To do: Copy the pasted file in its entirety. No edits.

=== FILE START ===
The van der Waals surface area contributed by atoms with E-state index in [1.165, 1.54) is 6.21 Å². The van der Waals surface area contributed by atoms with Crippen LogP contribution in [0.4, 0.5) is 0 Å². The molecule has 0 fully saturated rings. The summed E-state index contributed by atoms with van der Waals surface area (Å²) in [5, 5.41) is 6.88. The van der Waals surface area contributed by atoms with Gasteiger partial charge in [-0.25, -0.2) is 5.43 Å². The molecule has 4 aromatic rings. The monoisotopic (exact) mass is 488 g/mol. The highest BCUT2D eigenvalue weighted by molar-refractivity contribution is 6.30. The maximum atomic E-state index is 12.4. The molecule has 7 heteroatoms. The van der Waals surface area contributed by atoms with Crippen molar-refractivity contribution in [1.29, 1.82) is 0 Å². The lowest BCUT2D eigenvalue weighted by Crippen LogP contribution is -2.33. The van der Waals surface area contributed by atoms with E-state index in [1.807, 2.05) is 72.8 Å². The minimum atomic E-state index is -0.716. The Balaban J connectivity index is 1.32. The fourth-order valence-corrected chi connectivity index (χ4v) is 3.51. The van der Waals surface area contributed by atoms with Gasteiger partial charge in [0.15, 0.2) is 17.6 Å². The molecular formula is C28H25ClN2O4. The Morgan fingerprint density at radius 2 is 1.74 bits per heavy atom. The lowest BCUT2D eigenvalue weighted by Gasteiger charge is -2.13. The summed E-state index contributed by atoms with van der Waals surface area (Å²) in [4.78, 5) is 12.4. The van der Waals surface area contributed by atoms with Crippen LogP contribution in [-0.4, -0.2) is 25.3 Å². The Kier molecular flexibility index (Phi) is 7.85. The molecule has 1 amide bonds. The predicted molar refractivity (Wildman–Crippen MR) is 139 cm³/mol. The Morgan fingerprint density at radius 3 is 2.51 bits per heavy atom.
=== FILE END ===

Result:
The van der Waals surface area contributed by atoms with E-state index in [1.165, 1.54) is 6.21 Å². The van der Waals surface area contributed by atoms with Crippen LogP contribution in [0.4, 0.5) is 0 Å². The molecule has 0 fully saturated rings. The summed E-state index contributed by atoms with van der Waals surface area (Å²) in [5, 5.41) is 6.88. The van der Waals surface area contributed by atoms with Gasteiger partial charge in [-0.25, -0.2) is 5.43 Å². The molecule has 4 aromatic rings. The monoisotopic (exact) mass is 488 g/mol. The highest BCUT2D eigenvalue weighted by molar-refractivity contribution is 6.30. The maximum atomic E-state index is 12.4. The molecule has 7 heteroatoms. The van der Waals surface area contributed by atoms with Crippen molar-refractivity contribution in [1.29, 1.82) is 0 Å². The lowest BCUT2D eigenvalue weighted by Crippen LogP contribution is -2.33. The van der Waals surface area contributed by atoms with E-state index in [1.807, 2.05) is 72.8 Å². The minimum atomic E-state index is -0.716. The Balaban J connectivity index is 1.32. The fourth-order valence-corrected chi connectivity index (χ4v) is 3.51. The van der Waals surface area contributed by atoms with Gasteiger partial charge in [0.15, 0.2) is 17.6 Å². The molecular formula is C28H25ClN2O4. The Morgan fingerprint density at radius 2 is 1.74 bits per heavy atom. The lowest BCUT2D eigenvalue weighted by Gasteiger charge is -2.13. The summed E-state index contributed by atoms with van der Waals surface area (Å²) in [4.78, 5) is 12.4. The van der Waals surface area contributed by atoms with Crippen LogP contribution in [-0.4, -0.2) is 25.3 Å². The Kier molecular flexibility index (Phi) is 7.85. The molecule has 1 amide bonds. The predicted molar refractivity (Wildman–Crippen MR) is 139 cm³/mol. The Morgan fingerprint density at radius 3 is 2.51 bits per heavy atom.